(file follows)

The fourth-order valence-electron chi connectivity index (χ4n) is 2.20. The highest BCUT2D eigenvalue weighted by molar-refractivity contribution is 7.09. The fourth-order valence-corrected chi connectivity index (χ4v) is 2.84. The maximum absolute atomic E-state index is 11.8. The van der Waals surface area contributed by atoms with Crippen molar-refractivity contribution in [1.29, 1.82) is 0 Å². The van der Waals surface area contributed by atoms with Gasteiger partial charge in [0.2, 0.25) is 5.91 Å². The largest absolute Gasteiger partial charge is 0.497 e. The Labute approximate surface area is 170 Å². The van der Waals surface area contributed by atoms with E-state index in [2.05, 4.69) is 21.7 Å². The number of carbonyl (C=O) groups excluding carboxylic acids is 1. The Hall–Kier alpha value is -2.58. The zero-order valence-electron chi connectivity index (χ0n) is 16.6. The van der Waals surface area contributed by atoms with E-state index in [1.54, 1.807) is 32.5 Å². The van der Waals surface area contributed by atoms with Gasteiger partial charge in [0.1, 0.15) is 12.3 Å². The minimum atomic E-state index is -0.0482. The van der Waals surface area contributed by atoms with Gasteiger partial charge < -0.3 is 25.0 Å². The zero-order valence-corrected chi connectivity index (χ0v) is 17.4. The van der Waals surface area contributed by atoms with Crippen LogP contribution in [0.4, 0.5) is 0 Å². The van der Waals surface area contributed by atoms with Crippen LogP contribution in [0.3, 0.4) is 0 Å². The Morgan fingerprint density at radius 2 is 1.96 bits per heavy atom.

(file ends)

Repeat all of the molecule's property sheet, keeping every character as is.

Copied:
The fourth-order valence-electron chi connectivity index (χ4n) is 2.20. The highest BCUT2D eigenvalue weighted by molar-refractivity contribution is 7.09. The fourth-order valence-corrected chi connectivity index (χ4v) is 2.84. The maximum absolute atomic E-state index is 11.8. The van der Waals surface area contributed by atoms with Crippen molar-refractivity contribution in [1.29, 1.82) is 0 Å². The van der Waals surface area contributed by atoms with Gasteiger partial charge in [0.2, 0.25) is 5.91 Å². The largest absolute Gasteiger partial charge is 0.497 e. The Labute approximate surface area is 170 Å². The van der Waals surface area contributed by atoms with E-state index in [2.05, 4.69) is 21.7 Å². The number of carbonyl (C=O) groups excluding carboxylic acids is 1. The Hall–Kier alpha value is -2.58. The zero-order valence-electron chi connectivity index (χ0n) is 16.6. The van der Waals surface area contributed by atoms with E-state index in [1.54, 1.807) is 32.5 Å². The van der Waals surface area contributed by atoms with Gasteiger partial charge in [0.1, 0.15) is 12.3 Å². The minimum atomic E-state index is -0.0482. The van der Waals surface area contributed by atoms with Gasteiger partial charge < -0.3 is 25.0 Å². The zero-order valence-corrected chi connectivity index (χ0v) is 17.4. The van der Waals surface area contributed by atoms with Crippen LogP contribution in [0.4, 0.5) is 0 Å². The van der Waals surface area contributed by atoms with Crippen LogP contribution in [0.3, 0.4) is 0 Å². The Morgan fingerprint density at radius 2 is 1.96 bits per heavy atom.